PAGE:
I wrote my Common App essay about food. There was no other topic so significant to me then, and though much has changed since, there’s still nothing I would rather write about as I reflect on these last four years.
I thoroughly enjoy all kinds of cuisine. If I don’t have much to get done (or even if I do), I’ll plan my whole day around meals. And while food’s main attraction is usually its taste, it has come to represent something deeper to me: a vehicle for connecting with others. Whether through late-night Jo’s or the rare dinner off College Hill, I have seen food create and reinforce powerful bonds between diners — and, in turn, shape our Brown experiences.
“Can I sit here?” was one of the scariest questions we asked each other as college freshmen, but it was also one of the most worthwhile. If you saw any semi-familiar face in a dining hall (after a week or two, it didn’t take long to find one), odds are they gladly accepted you at their table. And though it was often tough to talk through bites of a burrito bowl, even a little conversation could spark new connections.
After we established some preliminary relationships, shared meals brought up more shared experiences and allowed our bonds to grow. As a first-year, I was lucky enough to be in a class with two girls who lived on my floor. More fortunate, though, was that the class got out at noon, so we could all go to lunch together. Once we had thoroughly debriefed the highs and lows of that day’s lecture, we’d start to share previously unheard facts about ourselves, then amble upstairs to our respective rooms. Four years later, I share an apartment with those same girls, who have become some of my closest friends.
It was with people like these that I also discovered food as a form of therapy. Comfort food can be exactly that: a means of finding solace, particularly in the company of others.
I have aired my fair share of grievances over McDonald’s fries and listened to roommates’ woes over the snapping of baby carrots. More often than not, we realized that we had all gone through something similar. And just as often, we learned about a new way to look at, handle or make peace with the challenge before us. It was through these meal sessions that I came to recognize snacking as generative.
My time in college has taught me that listening to and learning from others is powerful. Doing so in a shared space adds yet another layer of meaning. Add in a colossal bag of veggie straws, distributed among six people on a dorm room floor, and you may have created a perfect medicine.
As my college friendships deepened over the years, conventional mealtime conversation was gradually replaced by kinetic, visceral joy — particularly during times of celebration. Discovery wasn’t necessary as we honored a holiday, achievement or end of a difficult week; instead, our laughter reinforced past realizations. We basked in familiarity, reminded of how much our campus communities meant to us.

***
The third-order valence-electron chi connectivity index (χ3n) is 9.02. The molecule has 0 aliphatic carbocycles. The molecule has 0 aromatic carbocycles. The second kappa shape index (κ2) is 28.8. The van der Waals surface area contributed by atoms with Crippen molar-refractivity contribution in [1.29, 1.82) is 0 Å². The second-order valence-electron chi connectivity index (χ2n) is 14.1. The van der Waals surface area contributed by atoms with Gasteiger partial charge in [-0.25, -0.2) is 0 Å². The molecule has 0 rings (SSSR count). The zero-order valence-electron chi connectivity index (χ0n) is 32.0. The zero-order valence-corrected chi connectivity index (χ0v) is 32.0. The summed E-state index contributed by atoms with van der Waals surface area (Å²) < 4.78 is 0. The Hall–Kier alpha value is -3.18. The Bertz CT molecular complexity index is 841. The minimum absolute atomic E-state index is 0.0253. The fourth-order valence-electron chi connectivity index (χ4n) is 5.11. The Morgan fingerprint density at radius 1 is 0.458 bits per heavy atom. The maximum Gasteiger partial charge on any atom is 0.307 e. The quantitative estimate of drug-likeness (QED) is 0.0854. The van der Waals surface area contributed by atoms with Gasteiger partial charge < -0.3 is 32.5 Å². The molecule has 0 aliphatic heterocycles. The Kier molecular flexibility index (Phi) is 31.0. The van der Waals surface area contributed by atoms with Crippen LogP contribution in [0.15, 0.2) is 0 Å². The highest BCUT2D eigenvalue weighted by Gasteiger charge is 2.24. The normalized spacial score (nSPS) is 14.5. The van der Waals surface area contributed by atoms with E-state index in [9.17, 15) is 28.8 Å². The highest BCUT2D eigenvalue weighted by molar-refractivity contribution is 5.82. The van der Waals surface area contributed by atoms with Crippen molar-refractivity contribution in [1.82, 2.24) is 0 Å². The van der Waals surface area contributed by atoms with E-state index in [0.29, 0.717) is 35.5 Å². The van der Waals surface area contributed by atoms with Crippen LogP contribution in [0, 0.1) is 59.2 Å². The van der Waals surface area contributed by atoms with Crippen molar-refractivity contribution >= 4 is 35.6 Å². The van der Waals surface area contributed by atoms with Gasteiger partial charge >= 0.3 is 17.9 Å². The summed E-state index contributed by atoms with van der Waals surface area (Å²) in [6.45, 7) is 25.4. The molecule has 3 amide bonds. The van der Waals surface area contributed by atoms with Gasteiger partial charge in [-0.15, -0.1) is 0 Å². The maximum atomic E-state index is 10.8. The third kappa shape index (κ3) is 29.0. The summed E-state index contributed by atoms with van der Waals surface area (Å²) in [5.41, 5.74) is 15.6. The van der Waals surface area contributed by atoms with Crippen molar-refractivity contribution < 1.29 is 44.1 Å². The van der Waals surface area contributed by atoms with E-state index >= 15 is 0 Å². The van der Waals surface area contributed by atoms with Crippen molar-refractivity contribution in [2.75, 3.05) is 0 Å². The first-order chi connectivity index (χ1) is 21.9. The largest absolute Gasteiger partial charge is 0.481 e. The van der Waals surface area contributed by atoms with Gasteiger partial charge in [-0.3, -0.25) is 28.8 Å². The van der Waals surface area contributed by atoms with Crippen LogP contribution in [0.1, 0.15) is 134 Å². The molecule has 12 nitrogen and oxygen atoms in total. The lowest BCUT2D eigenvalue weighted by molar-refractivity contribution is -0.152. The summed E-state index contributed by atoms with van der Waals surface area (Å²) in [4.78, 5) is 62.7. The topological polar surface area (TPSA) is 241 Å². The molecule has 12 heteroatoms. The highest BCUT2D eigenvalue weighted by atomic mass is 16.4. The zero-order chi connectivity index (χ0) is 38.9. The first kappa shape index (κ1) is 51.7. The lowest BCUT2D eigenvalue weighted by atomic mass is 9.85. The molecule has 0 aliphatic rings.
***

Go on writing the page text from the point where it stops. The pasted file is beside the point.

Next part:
Homemade food, like at a Brown Friendsgiving or spontaneous potluck, was specifically well suited for moments like these. Personal and vulnerable, cooking for someone else implies a profound connection between the chef and the recipients. In the end, these meals were celebrations of not only events but the intimacy of the moment.
I have found, however, that the ultimate form of intimacy comes when there’s nothing going on at all. Sometimes it’s late and you just need to place a big group order from Taco Bell because you’re hungry and crave some Crunchwraps. Sometimes you just need to zone out as you feast. The food, and your devotion to it, speaks for itself as you all finally allow yourselves to relax in each other’s company.
If you’re lucky, this can become tradition — then each consequential meal can remind you of the last. Over the course of senior year, my house fully embraced the midnight meal: a weekly-ish ritual where we hardly talked but were amazingly present. These were among the few times when we could all gather together, and we made sure to savor each bite.
As our college careers come to a close, it can be difficult to imagine starting from scratch, attempting to forge relationships with people we don’t yet know. But while this food-centric roadmap has come to define my relationships at Brown, I know that it will extend far beyond College Hill. No matter where we are, who we meet or what we eat, sitting down for a meal can offer a nostalgic allure and the rare promise of finding truly meaningful connections.